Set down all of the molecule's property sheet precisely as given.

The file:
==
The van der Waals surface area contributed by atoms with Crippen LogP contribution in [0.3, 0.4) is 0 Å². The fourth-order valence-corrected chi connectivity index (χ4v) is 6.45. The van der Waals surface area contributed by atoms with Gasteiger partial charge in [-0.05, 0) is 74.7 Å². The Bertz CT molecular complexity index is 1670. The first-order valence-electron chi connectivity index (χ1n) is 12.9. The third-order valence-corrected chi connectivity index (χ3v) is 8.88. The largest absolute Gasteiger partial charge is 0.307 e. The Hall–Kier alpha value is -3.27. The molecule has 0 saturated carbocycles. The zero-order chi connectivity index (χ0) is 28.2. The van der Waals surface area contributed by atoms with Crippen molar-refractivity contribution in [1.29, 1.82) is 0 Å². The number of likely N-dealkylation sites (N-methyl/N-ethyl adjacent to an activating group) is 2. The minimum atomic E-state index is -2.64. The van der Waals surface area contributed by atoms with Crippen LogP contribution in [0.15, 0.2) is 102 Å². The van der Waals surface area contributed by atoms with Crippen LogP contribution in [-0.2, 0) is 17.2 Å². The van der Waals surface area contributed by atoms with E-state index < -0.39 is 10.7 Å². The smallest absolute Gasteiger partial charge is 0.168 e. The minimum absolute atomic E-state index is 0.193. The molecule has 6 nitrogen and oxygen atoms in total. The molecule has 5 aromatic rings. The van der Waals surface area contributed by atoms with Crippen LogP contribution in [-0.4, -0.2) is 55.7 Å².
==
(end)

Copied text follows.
The van der Waals surface area contributed by atoms with Crippen LogP contribution in [0.3, 0.4) is 0 Å². The fourth-order valence-corrected chi connectivity index (χ4v) is 6.45. The van der Waals surface area contributed by atoms with Gasteiger partial charge in [-0.05, 0) is 74.7 Å². The Bertz CT molecular complexity index is 1670. The first-order valence-electron chi connectivity index (χ1n) is 12.9. The third-order valence-corrected chi connectivity index (χ3v) is 8.88. The largest absolute Gasteiger partial charge is 0.307 e. The Hall–Kier alpha value is -3.27. The molecule has 0 saturated carbocycles. The zero-order chi connectivity index (χ0) is 28.2. The van der Waals surface area contributed by atoms with Crippen molar-refractivity contribution in [1.29, 1.82) is 0 Å². The number of likely N-dealkylation sites (N-methyl/N-ethyl adjacent to an activating group) is 2. The minimum atomic E-state index is -2.64. The van der Waals surface area contributed by atoms with Crippen LogP contribution in [0.15, 0.2) is 102 Å². The van der Waals surface area contributed by atoms with Crippen LogP contribution in [-0.2, 0) is 17.2 Å². The van der Waals surface area contributed by atoms with E-state index < -0.39 is 10.7 Å². The smallest absolute Gasteiger partial charge is 0.168 e. The minimum absolute atomic E-state index is 0.193. The molecule has 6 nitrogen and oxygen atoms in total. The molecule has 5 aromatic rings. The van der Waals surface area contributed by atoms with Crippen LogP contribution in [-0.4, -0.2) is 55.7 Å².